37.  You Know My Name (Look Up The Number) — Good evening and welcome to Slagger’s, featuring Dennis O’Bell.  No matter how many times I hear this, I crack up.  It’s a smart little piece of lounge music besides being funny.

38.  Here Comes the Sun — Although it’s now a staple of oldies radio, it’s hard not to smile everytime it comes on the radio.  The guitar work is stellar.  George, who could appear so dour, spews optimism, an incredible feat considering he’d only “quit” the band a few months previously and wrote this in the midst of the breakup.  Maybe he was foreseeing freedom in his future.

39.  Golden Slumbers/Carry That Weight — It might be technically improper to break up the famous side 2 medley into individual songs or to treat these as one, but I’ve always listened to Golden Slumbers/Carry that weight as one song.  When I feel like crap, this song is soothing.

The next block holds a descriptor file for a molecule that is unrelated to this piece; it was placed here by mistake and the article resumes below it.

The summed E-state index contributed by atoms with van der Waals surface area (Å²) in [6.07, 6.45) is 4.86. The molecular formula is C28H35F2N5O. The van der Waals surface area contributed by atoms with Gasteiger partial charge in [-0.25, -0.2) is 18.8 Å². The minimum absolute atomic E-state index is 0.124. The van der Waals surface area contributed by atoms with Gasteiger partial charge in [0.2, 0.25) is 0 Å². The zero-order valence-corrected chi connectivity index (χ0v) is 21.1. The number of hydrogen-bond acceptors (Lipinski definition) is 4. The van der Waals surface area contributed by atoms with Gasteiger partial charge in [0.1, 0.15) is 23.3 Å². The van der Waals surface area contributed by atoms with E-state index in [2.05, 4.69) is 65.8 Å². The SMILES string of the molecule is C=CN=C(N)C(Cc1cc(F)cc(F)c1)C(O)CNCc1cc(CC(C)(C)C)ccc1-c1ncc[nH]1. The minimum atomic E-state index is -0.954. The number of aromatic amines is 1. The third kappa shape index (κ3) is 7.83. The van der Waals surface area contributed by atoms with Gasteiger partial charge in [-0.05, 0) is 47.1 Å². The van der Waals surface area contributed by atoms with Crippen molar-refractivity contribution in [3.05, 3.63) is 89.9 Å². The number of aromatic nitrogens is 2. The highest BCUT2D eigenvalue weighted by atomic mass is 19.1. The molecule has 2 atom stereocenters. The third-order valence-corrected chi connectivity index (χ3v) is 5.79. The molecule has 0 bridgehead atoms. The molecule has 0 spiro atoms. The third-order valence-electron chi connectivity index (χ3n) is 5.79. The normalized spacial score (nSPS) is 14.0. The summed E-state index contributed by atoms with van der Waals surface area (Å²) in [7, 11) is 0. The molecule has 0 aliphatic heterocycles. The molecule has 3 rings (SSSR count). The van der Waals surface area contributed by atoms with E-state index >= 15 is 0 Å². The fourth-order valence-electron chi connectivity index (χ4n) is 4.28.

40.  Eleanor Rigby — It’s a great piece of rock art.  Apparently there’s debate over who really wrote what in this song.  If this was truly collaborative — with George even pitching in — it’s evidence why the Beatles were so great as a unit.





December 1, 1962

1 01 2009

fab621Having returned from Hamburg Germany, taken over the Liverpool music scene, and secured a manager, the next (and obvious) step for the Beatles was to get a recording contract.  Brian Epstein began shopping the Beatles for a record deal and got them an audition with Decca Records in London.  The audition took place this day 47 years ago.